Being isolated during the COVID-19 shutdown gave Satou Sabally time to develop a case of cold feet.


The dynamic Oregon forward, who announced in February that she planned to enter the WNBA draft following her junior season, wrestled with that decision until submitting her paperwork with the league on the April 7 deadline to officially declare herself eligible.


Sabally, of course, had planned to finish her collegiate career at the Final Four in New Orleans with senior stars Sabrina Ionescu and Ruthy Hebard.


There was also a chance her younger sister, redshirt freshman forward Nyara Sabally, was going to be healthy enough to play in the NCAA Tournament after recovering from a knee injury.


But instead of getting the chance to celebrate a national championship together, the Ducks began social distancing after the NCAA canceled its basketball tournaments.


"I was really unsure about everything. I feel the whole world was like that," Sabally said. "I didn’t know what should be my next step, if it’s the right decision to go pro or not due to all the circumstances. We still don’t know if there will be a WNBA season. It was kind of risky.


"On the other hand, I thought I was ready to leave and this was part of being a professional."


In terms of her WNBA stock, Sabally appears to have made the right call. She is expected to be picked by Dallas with the second pick after the New York Liberty takes Ionescu to begin Friday’s draft (4 p.m., ESPN).


"It would mean so much to me," Sabally said. "Being viewed as such a good player gives me so much joy and happiness, but it also shows that it pays off to work hard every day and just keep grinding."


Sabally, a second-team All-American and the Cheryl Miller Award winner as the nation’s top small forward, averaged 16.2 points and 6.9 rebounds last season.


During a video conference with reporters on Thursday, the Berlin import’s versatility was on full display as she answered several draft questions in German.


"It’s a big accomplishment for Oregon basketball. I’m sad that I won’t be able to be with Ruthy and Sab, but I know that we’re all together in heart," Sabally said. "It just means so much to enter the draft with these two. I’m super excited, and they are excited. Just having this as the finish mark of our last season and the beginning point of the next step means so much.


"It’s just finally the point where you can be like, ‘OK, this is the new beginning.’"


There is a chance Ionescu and Hebard will begin their professional careers together, if the Liberty is able to reunite the tandem using the No. 1 and No. 9 picks.


"I think about playing with her forever because she’s just one of my favorite best friends and such a good player," Hebard said of Ionescu. "I’m just trying to keep everything open, and wherever I go it’s going to be fun. I’m going to have a great time. It’s a great opportunity and such a blessing to be drafted."


Hebard, a first-team All-American along with Ionescu, is the NCAA record holder for consecutive field goals made (33) and the Pac-12’s all-time leader in career field-goal percentage (65.1%).


Dallas could also go double-Duck in the first round by taking Hebard, the Katrina McClain Award winner as the nation’s top power forward, at No. 5 or No. 7.


"I’m confident and know I can play with those great players," said Hebard, who finished second in Oregon history behind Ionescu in scoring (2,368 points) and third in rebounding (1,299). "Whatever team I go to the older players will be role models to me and help me out, just like they did at the USA (Basketball) camp.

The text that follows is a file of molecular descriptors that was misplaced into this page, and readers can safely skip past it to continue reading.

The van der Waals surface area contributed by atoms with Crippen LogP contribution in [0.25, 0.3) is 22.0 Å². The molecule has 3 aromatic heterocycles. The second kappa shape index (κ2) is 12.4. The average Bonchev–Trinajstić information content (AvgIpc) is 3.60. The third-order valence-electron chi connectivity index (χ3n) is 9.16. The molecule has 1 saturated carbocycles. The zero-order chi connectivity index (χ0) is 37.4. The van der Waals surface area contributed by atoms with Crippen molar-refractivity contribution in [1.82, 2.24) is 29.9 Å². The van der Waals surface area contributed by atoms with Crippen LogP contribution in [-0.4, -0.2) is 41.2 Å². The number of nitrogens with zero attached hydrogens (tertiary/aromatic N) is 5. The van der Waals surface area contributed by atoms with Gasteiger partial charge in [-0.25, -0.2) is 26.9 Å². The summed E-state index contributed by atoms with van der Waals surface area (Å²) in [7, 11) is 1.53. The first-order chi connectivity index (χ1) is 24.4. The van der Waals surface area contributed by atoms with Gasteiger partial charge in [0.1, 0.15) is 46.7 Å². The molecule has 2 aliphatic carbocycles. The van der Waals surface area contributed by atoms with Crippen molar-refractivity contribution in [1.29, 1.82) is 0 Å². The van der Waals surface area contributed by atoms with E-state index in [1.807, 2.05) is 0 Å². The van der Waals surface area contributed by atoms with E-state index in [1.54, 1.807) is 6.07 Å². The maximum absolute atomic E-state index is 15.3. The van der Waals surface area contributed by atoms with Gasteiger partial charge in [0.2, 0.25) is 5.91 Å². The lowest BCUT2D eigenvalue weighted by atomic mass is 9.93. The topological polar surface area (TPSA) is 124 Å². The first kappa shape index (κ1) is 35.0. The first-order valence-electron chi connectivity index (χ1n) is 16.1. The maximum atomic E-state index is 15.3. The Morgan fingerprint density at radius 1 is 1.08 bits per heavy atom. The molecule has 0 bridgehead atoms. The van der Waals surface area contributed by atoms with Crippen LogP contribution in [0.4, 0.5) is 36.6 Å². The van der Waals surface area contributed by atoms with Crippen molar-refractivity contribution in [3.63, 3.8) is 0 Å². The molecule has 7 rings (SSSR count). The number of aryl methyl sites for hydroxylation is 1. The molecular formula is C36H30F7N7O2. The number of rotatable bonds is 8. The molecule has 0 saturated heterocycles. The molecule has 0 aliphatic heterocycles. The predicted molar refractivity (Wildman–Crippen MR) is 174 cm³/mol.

"I’m excited to go to the next level. My game will be fine there."


Ionescu finished her career with an NCAA-record 26 triple-doubles and became the first player ever to reach 2,000 career points (2,562), 1,000 assists (1,091) and 1,000 rebounds (1,040).


The national player of the year averaged 17.5 points, a career-high 8.6 rebounds and an NCAA-leading 9.1 assists per game while leading the Ducks to their third consecutive outright Pac-12 regular-season title.


ESPN sent each of Oregon’s "Big Three" a technology kit to make sure they are prepared to participate in the live virtual draft.


"I’m not that tech savvy, so I’ll have to figure that part out," Ionescu said. "But I think it’s cool they’re doing something, trying to make it special as best as they can, just because this day isn’t as planned."


Senior guard Minyon Moore, another key cog in the Ducks’ 31-2 finish, could also be drafted in the second or third rounds.


"She has a generous soul and was the hardest fighter I’ve ever seen," Sabally said of Moore, who joined the program this season as a graduate transfer after playing her first three seasons at USC. "She came into practice ready every time, she was a vocal leader. … Her presence, it just converted to our team and it was amazing to have her."


This will be the first time in program history Oregon has had a player selected in the first round of the WNBA draft.


Ionescu will likely join George Shaw (1955 NFL) and Dave Roberts (1972 Major League Baseball) as the school’s only players selected No. 1 overall in a professional draft.


"It’s really cool to be able to have us three at the top, especially because of knowing how much we put pressure on ourselves this year to try and be the best," Ionescu said. "I’m just so excited to share that with them. It’s never been about me or us as individuals, it’s always been about us collectively."


Contact reporter Ryan Thorburn at rthorburn@registerguard.com or 541-338-2330, and follow him on Twitter @By_RyanThorburn and Instagram @rg_ducksports. Want more stories like this? Subscribe to get unlimited access and support local journalism.